Orchard Toys: Times Tables Heroes
Before we played Times Tables Heroes, we had already spent time looking at the concept of ‘grouping’ (multiplication) and ‘skip counting’. We ‘group’ our captured pieces when we play Fanorona and I show how we can count them by 1’s, or 2’s, etc; we collect pebbles on our nature walks and practice different ways to ‘group’ them to help us count them. Times Tables Heroes is a fun way of practising our times tables that Miss 6 genuinely enjoys (and much better than my memories of sitting in front of a chalk board while the entire class repeated after the teacher!).
The game comes with sturdy cardboard pieces and is easy to set-up. You choose from one of four superheroes (each of whom has unique super powers). Instead of rolling a dice, you spin two spinners. One spinner determines which multiplication table you will practice; beginner level practices 2, 5, 10 and advanced level practices 1 – 12. The next spinner determines how many ‘groups’ you will have; i.e. 12 groups of 2. Once you have announced the answer correctly, you move to the next vehicle on the board that matches the spinner.
I love that the game comes with a colourful multiplication slider. It’s easy to scaffold the game so that children begin by using the slider to find their answer and then, as they gain confidence, to check their answer. We also do a hand-clapping singing game to work our way through the times tables each time to reach the answer.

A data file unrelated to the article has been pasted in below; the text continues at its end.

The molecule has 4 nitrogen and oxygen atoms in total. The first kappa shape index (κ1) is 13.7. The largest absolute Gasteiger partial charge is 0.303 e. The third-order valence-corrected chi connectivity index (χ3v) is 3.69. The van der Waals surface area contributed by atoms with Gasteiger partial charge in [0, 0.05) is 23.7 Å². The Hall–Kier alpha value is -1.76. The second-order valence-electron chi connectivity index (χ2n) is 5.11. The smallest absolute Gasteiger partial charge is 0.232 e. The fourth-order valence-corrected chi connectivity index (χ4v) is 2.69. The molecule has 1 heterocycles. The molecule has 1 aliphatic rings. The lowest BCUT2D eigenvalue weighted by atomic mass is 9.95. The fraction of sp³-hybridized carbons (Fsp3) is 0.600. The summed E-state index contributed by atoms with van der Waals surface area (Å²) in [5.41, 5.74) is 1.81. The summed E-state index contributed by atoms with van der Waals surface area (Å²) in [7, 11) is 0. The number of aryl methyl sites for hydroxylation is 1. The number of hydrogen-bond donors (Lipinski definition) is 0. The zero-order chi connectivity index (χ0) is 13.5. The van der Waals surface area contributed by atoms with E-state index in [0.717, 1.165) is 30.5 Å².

The twist for the game is that it also incorporates oral storytelling (a literacy bonus!). If you land on a vehicle with a shield then you pick up a dreadful disaster card and need to describe how you will use your superpowers to save the city. The game helpfully comes with a guide that explains the disasters but we prefer to make up our own, after all – would you rather defend the city from an asteroid, or from an attack by giant flaming meatballs from an alien’s intergalactic BBQ party?
Tip: What is wonderful for visual-spatial learners and kids whose learning needs mean they need lots of movement, is that they do not need to sit still for this game. Encourage them to get up and act out their story (or everyone’s story – though they may need to be encouraged to do silent mime on other people’s turn).
Tip: It’s easy for this game to tick off maths, oral storytelling, and drama in a single session. You could use it to further support literacy, by asking kids to later extend on one of their superhero stories by writing it down / typing it up. Alternatively, encourage them to dictate the story and focus on linear story telling, mind mapping what / when / why / who / where, and editing.
Tip: The Shield cards have numbers that provide bonus moves. We find the game quite short so we ignore this and our house rule is to treat these as victory points; this way everyone can have a go at defeating the robot at the end of the board and it doesn’t matter who gets there first.
You can also reverse the game board to create maths bingo boards (with extra boards available online).